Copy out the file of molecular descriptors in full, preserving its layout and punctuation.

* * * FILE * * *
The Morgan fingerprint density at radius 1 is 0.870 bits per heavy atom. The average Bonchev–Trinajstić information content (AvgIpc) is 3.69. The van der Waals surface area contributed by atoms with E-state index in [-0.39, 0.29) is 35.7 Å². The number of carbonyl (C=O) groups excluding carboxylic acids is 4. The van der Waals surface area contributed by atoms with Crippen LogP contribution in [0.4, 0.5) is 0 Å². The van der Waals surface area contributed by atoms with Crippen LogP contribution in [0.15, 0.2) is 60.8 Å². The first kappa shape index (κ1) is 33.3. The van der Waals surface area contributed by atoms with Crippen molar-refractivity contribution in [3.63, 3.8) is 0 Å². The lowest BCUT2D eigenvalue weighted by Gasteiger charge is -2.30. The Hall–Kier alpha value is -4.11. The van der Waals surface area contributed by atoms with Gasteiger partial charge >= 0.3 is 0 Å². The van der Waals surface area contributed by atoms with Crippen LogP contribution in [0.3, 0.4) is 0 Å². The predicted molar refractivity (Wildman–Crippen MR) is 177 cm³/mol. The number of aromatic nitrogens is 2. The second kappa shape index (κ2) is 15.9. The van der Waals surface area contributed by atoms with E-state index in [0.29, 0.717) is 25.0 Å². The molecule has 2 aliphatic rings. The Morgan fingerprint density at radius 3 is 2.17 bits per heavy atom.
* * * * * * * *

The Morgan fingerprint density at radius 1 is 0.870 bits per heavy atom. The average Bonchev–Trinajstić information content (AvgIpc) is 3.69. The van der Waals surface area contributed by atoms with E-state index in [-0.39, 0.29) is 35.7 Å². The number of carbonyl (C=O) groups excluding carboxylic acids is 4. The van der Waals surface area contributed by atoms with Crippen LogP contribution in [0.4, 0.5) is 0 Å². The van der Waals surface area contributed by atoms with Crippen LogP contribution in [0.15, 0.2) is 60.8 Å². The first kappa shape index (κ1) is 33.3. The van der Waals surface area contributed by atoms with Crippen molar-refractivity contribution in [3.63, 3.8) is 0 Å². The lowest BCUT2D eigenvalue weighted by Gasteiger charge is -2.30. The Hall–Kier alpha value is -4.11. The van der Waals surface area contributed by atoms with Gasteiger partial charge >= 0.3 is 0 Å². The van der Waals surface area contributed by atoms with Crippen LogP contribution in [0.3, 0.4) is 0 Å². The predicted molar refractivity (Wildman–Crippen MR) is 177 cm³/mol. The number of aromatic nitrogens is 2. The second kappa shape index (κ2) is 15.9. The van der Waals surface area contributed by atoms with E-state index in [0.29, 0.717) is 25.0 Å². The molecule has 2 aliphatic rings. The Morgan fingerprint density at radius 3 is 2.17 bits per heavy atom.